The colours in this transfer are acceptably rendered. There is some dot crawl in the titles, but no other major problems were noted.

    MPEG artefacts were not apparent in this transfer. Film-to-video artefacts were occasionally observed, generally consisting of some minor shimmer in the fine lines of props or locations such as the outside of the television studio. Vertical lines that look like minor videotape dropouts appear in the picture at regular intervals. One example can be seen at 5:50 during Happiness Is A Warm Gun, but they are a fairly constant nuisance. At a guess, I'd say that these artefacts are inherent in the videotapes that were used to shoot the episodes. Film artefacts are plentiful during the sequences that were shot on film, and some of them were quite distracting.

    There are no subtitles of any kind on this disc.

    This disc is RSDL formatted, with the layer change taking place at 86:09. Since the series is presented as one long title, rather than allocating a title to each episode as has been done with The Black Adder, this is acceptable. The pause occurs just before Rik Mayall says "What have you two been chatting about?", and it is noticeable, more because of the placement than anything else.

Video Ratings Summary
Sharpness
Shadow Detail
Colour
Grain/Pixelization
Film-To-Video Artefacts
Film Artefacts
Overall

Audio

    There is only one soundtrack on this DVD: the original English dialogue in Dolby Digital 2.0 at 192 kilobits per second.

    The dialogue is generally quite easy to understand, although there are some moments, such as when Rik Mayall is whispering into his mobile phone at 108:09, where some effort is required to understand what is being said. Dialogue intelligibility was also a little bit of an issue during the announcement of the election results in Happiness Is A Warm Gun. There are no problems with audio sync.

    The music in this series is credited to Alan Hawkshaw, and it is quite appropriate for the theme of the series. The most notable piece of score music in this series appears in the credits, and it does a great job of contrasting the image that British parliament would like to present to the world with the childish, infighting reality. A Dire Straits number also makes an appearance towards the end of Happiness Is A Warm Gun.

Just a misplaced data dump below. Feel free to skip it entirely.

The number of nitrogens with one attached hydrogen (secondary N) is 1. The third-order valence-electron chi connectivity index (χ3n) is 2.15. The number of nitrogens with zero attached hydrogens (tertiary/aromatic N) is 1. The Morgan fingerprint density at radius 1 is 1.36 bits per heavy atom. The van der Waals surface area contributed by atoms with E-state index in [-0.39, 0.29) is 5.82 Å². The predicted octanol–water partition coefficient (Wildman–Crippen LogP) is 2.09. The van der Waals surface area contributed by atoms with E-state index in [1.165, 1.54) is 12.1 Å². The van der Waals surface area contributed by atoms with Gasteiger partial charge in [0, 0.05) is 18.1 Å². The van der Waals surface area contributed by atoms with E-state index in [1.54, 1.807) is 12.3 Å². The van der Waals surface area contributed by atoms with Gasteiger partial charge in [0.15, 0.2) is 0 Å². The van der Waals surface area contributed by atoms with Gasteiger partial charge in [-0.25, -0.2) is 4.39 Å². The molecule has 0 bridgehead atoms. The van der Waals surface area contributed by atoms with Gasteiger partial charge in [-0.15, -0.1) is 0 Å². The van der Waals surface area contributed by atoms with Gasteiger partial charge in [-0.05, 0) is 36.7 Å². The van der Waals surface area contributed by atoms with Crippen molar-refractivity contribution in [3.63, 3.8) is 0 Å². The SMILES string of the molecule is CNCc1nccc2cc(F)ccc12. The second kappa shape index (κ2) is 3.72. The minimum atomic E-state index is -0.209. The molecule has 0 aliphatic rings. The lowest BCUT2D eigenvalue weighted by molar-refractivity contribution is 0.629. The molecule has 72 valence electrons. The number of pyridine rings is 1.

The surround channels were not engaged by this soundtrack. There are precious few sound effects in the programme, so they were not missed.

    The subwoofer didn't get a look-in at all. It was missed mainly because it would have made some of the sound effects for car crashes and exploding guns seem more real, but for the most part, it could have been turned off and nobody would have known the difference.

Audio Ratings Summary
Dialogue
Audio Sync
Clicks/Pops/Dropouts
Surround Channel Use
Subwoofer
Overall

Extras

    A grand total of nothing. It would have been nice to get some commentary from Rik Mayall, but I guess that will have to wait until someone brings out a 25th Anniversary edition of The Young Ones.

Menu

    The menu is static, prone to showing shimmer around the edges of objects (especially text), and it is not 16x9 Enhanced. There is no menu for selecting specific episodes, only scenes.

R4 vs R1

NOTE: To view non-R4 releases, your equipment needs to be multi-zone compatible and usually also NTSC compatible.

    The Region 2 version of this title appears to be pretty similar to the Region 4 version. This title does not appear to be available in Region 1 as yet.

Summary

    The New Statesman is a British political comedy that is so good that it transcends the boundaries of the British system, and contains tidbits that can well be considered relevant in just about every so-called First World nation. Rik Mayall is at his snivelling, scheming best here, although the supporting cast do not give him a lot to work with, and as a result, he is carrying the series pretty much on his own. Still, those who like to see how decisions are really made will get a good laugh out of this.

    The video transfer is pretty ordinary, mostly because of the source materials.

    The audio transfer is a flat stereo soundtrack that does the job.

    There are no extras.

Ratings (out of 5)

Video
Audio
Extras
Plot
Overall

© Dean McIntosh (Don't talk about my bio. We don't wanna know.)
Thursday, August 01, 2002
Review Equipment
DVDToshiba 2109, using S-Video output
DisplaySamsung CS-823AMF (80cm). Calibrated with Ultimate DVD Platinum. This display device is 16x9 capable. This display device has a maximum native resolution of 576i (PAL).
Audio DecoderBuilt in to amplifier/receiver. Calibrated with Ultimate DVD Platinum.
AmplificationSony STR DE-835
SpeakersYamaha NS-45 Front Speakers, Yamaha NS-90 Rear Speakers, Yamaha NSC-120 Centre Speaker, JBL Digital 10 Active Subwoofer

Other Reviews
DVD Net - Adrian T
region4dvd.net - Darren R (read my bio (fun for the whole family))
The DVD Bits - Damien M

Comments (Add) NONE
Overall | The New Statesman-Series 1 (1987) | The New Statesman-Series 2 (1987) | The New Statesman-Series 3 (1991) | The New Statesman-Series 4 (1992)

The New Statesman-Series 2 (1987)

The New Statesman-Series 2 (1987)

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Released 25-Oct-2004

Cover Art

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Details At A Glance

General Extras
Category Comedy None
Rating Rated M
Year Of Production 1987
Running Time 170:17
RSDL / Flipper Dual Layered Cast & Crew
Start Up Menu
Region Coding 4 Directed By Graeme Harper